RAF Weybourne

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Royal Air Force Station Weybourne
Active 16 May 1939 - 19 August 1942[1]
Country United Kingdom
Branch Royal Air Force
Type Anti-aircraft establishment
Based near Norwich, Norfolk, England
Royal Air Force Ensign Air Force Ensign of the United Kingdom.svg
March Royal Air Force March Past
Equipment De Havilland DH-82B Queen Bee

RAF Weybourne was a Second World War anti-aircraft establishment. 'X' Flt, No 1 Anti-Aircraft Co-operation Unit were based at the station between 16 May and 14 September 1939, with 'T' Flt, No 1 Anti-Aircraft Co-operation Unit there between 25 February and 29 April 1942. No 6 Anti-Aircraft Co-operation Unit were based there between 7 December 1942 and 30 November 1943.[2]

Associated with the anti-aircraft gunnery, the station operated the De Havilland DH-82B Queen Bee target drone aircraft, a radio-controlled target tug version of the Tiger Moth II.

Postwar[edit]

Although the published closure date known for this airfield relates the World War II airfield, the Army maintained an Anti Aircraft training camp across from RAF Weybourne using 40mm Bofors guns linked to AA4 mk7 gun laying radar. When that closed in 1958 the radars were transferred to the RAF. A very small permanent detachment was maintained there using the obsolete radar into the 1980s for cross-tell training, decoy work and to extend low level coverage. Two cats were in residence in the mid 1980s - 'Techy' and 'Sparks.' In the late 1980s trials were carried out to confirm the site's suitability for deployment of the new mobile radars that were coming into service.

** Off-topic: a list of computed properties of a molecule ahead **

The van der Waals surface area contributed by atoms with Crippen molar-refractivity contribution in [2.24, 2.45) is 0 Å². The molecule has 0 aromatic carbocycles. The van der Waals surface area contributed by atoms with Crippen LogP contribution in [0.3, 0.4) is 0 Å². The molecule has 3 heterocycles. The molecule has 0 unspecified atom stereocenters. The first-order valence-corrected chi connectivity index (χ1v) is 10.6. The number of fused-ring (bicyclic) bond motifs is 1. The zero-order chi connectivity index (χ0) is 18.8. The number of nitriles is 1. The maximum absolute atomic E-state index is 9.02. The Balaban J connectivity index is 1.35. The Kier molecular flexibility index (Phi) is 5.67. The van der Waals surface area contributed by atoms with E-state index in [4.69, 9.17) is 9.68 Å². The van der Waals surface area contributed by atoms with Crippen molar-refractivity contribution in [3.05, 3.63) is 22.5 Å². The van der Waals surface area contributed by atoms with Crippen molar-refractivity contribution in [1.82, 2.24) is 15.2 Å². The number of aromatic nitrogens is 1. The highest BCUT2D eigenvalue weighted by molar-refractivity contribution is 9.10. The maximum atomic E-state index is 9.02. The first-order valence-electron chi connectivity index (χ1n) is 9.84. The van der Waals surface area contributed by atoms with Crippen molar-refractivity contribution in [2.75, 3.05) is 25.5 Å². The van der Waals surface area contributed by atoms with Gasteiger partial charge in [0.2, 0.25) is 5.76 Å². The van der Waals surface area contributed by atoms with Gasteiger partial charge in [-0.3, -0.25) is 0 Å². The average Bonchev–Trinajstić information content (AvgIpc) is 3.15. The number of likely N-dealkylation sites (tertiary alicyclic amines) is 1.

A Marconi Type 91 'Martello' radar was moved from RAF Trimingham to Weybourne in September 1996, operated by 432 Signals Unit acting as a Ready Platform (along with RAF Hopton and Trimingham) for the IUKADGE Series II (United Kingdom Air Defence Ground Environment) Radar System controlled from the R3 underground control centre at RAF Neatishead.

In October 1997 the Type 91 at RAF Weybourne was de-built; replaced when the Type 93 at RAF Trimingham became operational.[3]

In 2001 the station was used during an exercise by 22 Squadron RAF Search & Rescue, suggesting that it was still technically active at that time.[4]

The old camp was up until recently used occasionally by the Boy Scouts as a camp site. Ironically one of the ancient AA4 Mk7 radars that had been transferred from the army camp in 1958 was moved back where it came from to join the Muckleburgh Collection shortly after the RAF put the site back into 'care and maintenance'

See also[edit]

References[edit]

Coordinates: 52°57′02″N 1°07′17″E / 52.9505°N 1.1215°E / 52.9505; 1.1215